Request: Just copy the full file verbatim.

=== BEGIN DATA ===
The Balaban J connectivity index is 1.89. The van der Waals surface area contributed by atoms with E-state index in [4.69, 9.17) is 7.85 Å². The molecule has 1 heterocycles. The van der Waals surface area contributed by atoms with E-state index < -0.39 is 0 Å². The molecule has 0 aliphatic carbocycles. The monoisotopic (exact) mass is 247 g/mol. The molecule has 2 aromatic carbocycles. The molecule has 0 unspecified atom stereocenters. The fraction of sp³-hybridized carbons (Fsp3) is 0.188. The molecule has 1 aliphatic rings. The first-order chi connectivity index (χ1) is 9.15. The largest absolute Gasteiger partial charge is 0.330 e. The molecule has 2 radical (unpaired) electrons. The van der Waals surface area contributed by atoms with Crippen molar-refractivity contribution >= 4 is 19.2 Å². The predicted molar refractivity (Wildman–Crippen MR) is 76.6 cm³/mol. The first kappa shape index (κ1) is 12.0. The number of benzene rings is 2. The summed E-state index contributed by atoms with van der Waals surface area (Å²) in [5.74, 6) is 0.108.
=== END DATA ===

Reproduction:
The Balaban J connectivity index is 1.89. The van der Waals surface area contributed by atoms with E-state index in [4.69, 9.17) is 7.85 Å². The molecule has 1 heterocycles. The van der Waals surface area contributed by atoms with E-state index < -0.39 is 0 Å². The molecule has 0 aliphatic carbocycles. The monoisotopic (exact) mass is 247 g/mol. The molecule has 2 aromatic carbocycles. The molecule has 0 unspecified atom stereocenters. The fraction of sp³-hybridized carbons (Fsp3) is 0.188. The molecule has 1 aliphatic rings. The first-order chi connectivity index (χ1) is 9.15. The largest absolute Gasteiger partial charge is 0.330 e. The molecule has 2 radical (unpaired) electrons. The van der Waals surface area contributed by atoms with Crippen molar-refractivity contribution >= 4 is 19.2 Å². The predicted molar refractivity (Wildman–Crippen MR) is 76.6 cm³/mol. The first kappa shape index (κ1) is 12.0. The number of benzene rings is 2. The summed E-state index contributed by atoms with van der Waals surface area (Å²) in [5.74, 6) is 0.108.